However, what is a surprise for many is the rise of a new demographic -- multiracials.
Be sure to read this insightful piece by Terry Greene Sterling (White Woman in the Barrio) on Gov. Jan Brewer of Arizona...
Jan Brewer, fresh off an immigration summit with Obama, is seen as Arizona’s “accidental governor.” Terry Greene Sterling on her master plan, why she signed the bill, and her new Palin updo.
On Thursday, Arizona’s Gov. Jan Brewer met with President Barack Obama in the Oval Office to discuss her perception of the Grand Canyon State’s drastic immigration woes. The meeting came as the Obama administration considers mounting a legal challenge to SB 1070, the controversial immigration law that Brewer signed in April and Obama has called “misguided.”
This is the second time in a week that I have seen a public figure invoke of the image of Martin Luther King, Jr. for the purposes of furthering a right-wing agenda that would have simply horrified the man. it certainly horrifies me. The first time I noticed this sort of statement was in the Anderson Cooper interview Tom Horne about the recent Arizona banning of ethnic studies classes. He maintains that we should have, essentially, social studies but that they should not be taught by members of that ethnicity to members of that ethnicity. He fails to realize that in order to specialize enough to even teach the subject, those teachers would ideally have received college degrees in that subject. He also fails to realize that there is no prerequisite of being, say, Asian American to take Asian American studies and there never was. While trying to argue that we don't have a problem if we don't separate coursework on separate cultures, Horne points out that he was on the Mall at Martin Luther King Jr's I Have a Dream speech. Perhaps he was there but he certainly missed the point.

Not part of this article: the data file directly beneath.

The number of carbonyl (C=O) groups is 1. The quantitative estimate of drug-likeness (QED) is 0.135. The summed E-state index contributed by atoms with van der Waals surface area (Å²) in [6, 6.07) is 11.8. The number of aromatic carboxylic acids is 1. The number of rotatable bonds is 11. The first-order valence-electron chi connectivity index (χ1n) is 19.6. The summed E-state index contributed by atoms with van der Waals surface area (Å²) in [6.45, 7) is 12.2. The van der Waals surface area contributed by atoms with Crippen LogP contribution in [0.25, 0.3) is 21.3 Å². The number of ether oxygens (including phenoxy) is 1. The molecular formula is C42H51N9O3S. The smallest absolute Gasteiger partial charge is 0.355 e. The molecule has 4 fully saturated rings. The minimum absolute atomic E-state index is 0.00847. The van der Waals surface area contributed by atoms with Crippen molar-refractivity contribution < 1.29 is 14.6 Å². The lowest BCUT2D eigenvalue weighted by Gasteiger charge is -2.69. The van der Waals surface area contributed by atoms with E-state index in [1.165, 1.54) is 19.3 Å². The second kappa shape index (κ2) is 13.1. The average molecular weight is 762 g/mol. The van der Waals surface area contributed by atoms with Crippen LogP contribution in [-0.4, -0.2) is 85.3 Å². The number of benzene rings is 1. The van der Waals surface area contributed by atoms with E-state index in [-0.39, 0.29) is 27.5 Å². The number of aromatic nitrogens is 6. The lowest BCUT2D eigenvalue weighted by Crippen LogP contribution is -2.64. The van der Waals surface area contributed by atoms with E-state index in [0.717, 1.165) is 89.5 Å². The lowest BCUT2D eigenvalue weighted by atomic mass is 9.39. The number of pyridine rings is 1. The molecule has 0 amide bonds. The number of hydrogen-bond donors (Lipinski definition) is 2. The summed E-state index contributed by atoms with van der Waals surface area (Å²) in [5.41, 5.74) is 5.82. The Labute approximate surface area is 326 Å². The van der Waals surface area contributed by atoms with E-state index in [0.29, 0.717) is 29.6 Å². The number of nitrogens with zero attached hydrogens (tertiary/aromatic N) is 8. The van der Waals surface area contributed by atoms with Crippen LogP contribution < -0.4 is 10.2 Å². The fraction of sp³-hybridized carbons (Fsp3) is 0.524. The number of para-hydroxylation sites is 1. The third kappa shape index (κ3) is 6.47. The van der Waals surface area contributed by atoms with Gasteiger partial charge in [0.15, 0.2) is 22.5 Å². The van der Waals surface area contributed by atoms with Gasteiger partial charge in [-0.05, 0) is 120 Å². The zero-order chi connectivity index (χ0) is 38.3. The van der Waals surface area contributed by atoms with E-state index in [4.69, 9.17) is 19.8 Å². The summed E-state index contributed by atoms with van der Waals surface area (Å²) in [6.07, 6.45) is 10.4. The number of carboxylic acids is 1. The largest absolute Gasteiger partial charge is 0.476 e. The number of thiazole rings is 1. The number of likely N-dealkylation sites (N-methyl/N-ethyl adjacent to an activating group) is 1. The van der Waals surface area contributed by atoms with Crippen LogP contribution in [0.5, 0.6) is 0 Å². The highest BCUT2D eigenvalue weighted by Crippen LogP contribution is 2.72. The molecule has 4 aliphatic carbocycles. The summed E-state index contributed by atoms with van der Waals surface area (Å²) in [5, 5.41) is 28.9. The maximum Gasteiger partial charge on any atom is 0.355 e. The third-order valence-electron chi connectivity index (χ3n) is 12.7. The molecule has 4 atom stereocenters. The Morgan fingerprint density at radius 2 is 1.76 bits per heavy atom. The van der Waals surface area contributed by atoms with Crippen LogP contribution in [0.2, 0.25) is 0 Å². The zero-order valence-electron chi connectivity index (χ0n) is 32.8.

Imagine Beck's lunatic rantings had Martin Luther King Jr. said the following today, instead of in 1967:
These are revolutionary times. All over the globe men are revolting against old systems of exploitation and oppression, and out of the wounds of a frail world new systems of justice and equality are being born. The shirtless and barefoot people of the land are rising up as never before. The people who sat in darkness have seen a great light. We in the West must support these revolution
It is a sad fact that because of comfort, complacency, a morbid fear of communism, and our proneness to adjust to injustice, the Western nations that initiated so much of the revolutionary spirit of the modern world have now become the arch anti-revolutionaries. This has driven many to feel that only Marxism has a revolutionary spirit. Therefore, communism is a judgement against our failure to make democracy real and follow through on the revolutions that we initiated. Our only hope today lies in our ability to recapture the revolutionary spirit and go out into a sometimes hostile world declaring eternal hostility to poverty, racism, and militarism. With this powerful commitment we shall boldly challenge the status quo and unjust mores, and thereby speed the day when "every valley shall be exalted, and every mountain and hill shall be made low; [Audience:] (Yes) the crooked shall be made straight, and the rough places plain."